College of Liberal Arts

University of Mississippi

Piano Discoveries Summer Camp Offers Challenge, Encouragement June 13-19

Middle and high school students will be able to study piano and make new friends during the Piano Discoveries Summer Camp, a weeklong program at the University of Mississippi designed to encourage and challenge piano students.

“There are not many programs like this in the region,” said Ian Hominick associate professor of music and camp coordinator. “It’s a fun, safe environment, and there are diverse activities to keep students interested and challenged.”

The camp will run June 13-19 at the UM Music Building. Students entering the grades 7-12 who play at an intermediate level or higher are eligible to attend. For resident campers, the cost is $450; for commuting campers, the cost is $375.

During the week, campers will take individual lessons as well as a daily master class with other students. The camp also includes classes on subjects including piano literature, theory, computer technology, technique, sight reading and ensemble.

“I also have the students figure out what type of student they are as far as how they learn music,” Hominick said.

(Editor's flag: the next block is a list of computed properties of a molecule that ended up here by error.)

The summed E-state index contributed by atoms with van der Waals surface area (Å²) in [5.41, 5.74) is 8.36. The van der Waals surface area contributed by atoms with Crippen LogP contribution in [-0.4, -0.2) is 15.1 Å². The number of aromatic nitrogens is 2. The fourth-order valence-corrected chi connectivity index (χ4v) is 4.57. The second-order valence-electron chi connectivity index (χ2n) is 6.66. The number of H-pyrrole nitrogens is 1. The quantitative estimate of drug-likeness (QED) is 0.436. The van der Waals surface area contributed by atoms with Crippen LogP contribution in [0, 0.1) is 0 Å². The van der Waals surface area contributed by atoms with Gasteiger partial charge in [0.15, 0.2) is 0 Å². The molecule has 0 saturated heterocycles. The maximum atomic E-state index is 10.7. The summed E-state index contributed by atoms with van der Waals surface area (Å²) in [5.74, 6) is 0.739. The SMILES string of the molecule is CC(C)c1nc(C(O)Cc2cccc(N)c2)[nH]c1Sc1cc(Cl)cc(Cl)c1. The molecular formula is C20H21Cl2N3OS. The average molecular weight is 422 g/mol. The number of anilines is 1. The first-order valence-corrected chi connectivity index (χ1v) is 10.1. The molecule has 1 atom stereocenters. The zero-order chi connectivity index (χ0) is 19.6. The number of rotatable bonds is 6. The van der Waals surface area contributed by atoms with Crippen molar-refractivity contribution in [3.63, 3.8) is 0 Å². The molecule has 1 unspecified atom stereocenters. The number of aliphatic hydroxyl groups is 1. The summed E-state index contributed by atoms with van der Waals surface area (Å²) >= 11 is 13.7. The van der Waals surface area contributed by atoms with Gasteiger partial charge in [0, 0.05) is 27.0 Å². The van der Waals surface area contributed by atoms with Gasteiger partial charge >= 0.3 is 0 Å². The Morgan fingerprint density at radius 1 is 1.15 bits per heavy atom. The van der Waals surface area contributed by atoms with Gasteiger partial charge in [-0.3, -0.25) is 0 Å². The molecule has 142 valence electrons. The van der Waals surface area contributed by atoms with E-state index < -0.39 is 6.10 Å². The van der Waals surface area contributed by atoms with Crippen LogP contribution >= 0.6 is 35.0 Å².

Two guest artists will be present at the camp to give concerts and teach workshops.

Paul Kenyan is an acclaimed performer and chair of the music department at Point Loma Nazarene University. He has performed at the Colby Piano Institute in Waterville, Maine, where he coached with the internationally renowned pianist, Anthony di Bonaventura. He also performs as pianist for Trio Point Loma, a resident faculty chamber ensemble. Kenyan will give a concert and will also teach a workshop on gospel music and the Alexander technique.

Judith Fairchild has taught piano independently in Memphis for 21 years. Her students have performed in Carnegie Hall and have been soloists for the Kansas City, Paducah, Ky., and Richardson, Texas, symphonies. Her students have also been winners in many regional competitions as well as the Music Teachers National Association Composition Competition.

Fairchild will teach two workshops. The first will help students determine if they are a Type A pianist or Type B pianist. The second will be on the life and works of composers Clara and Robert Schumann.

At the end of the week, campers can volunteer to perform in a student recital. Parents and teachers are welcome to attend.
Hominick encourages students to sign up for the camp.

“We have a lot of fun,” he said. “It’s a stiff curriculum and we keep them really busy, but we also have time to have some fun.”

For more information about the Piano Discoveries Summer Camp, or for registration information or assistance related to a disability, visit http://outreach.olemiss.edu/youth/piano/.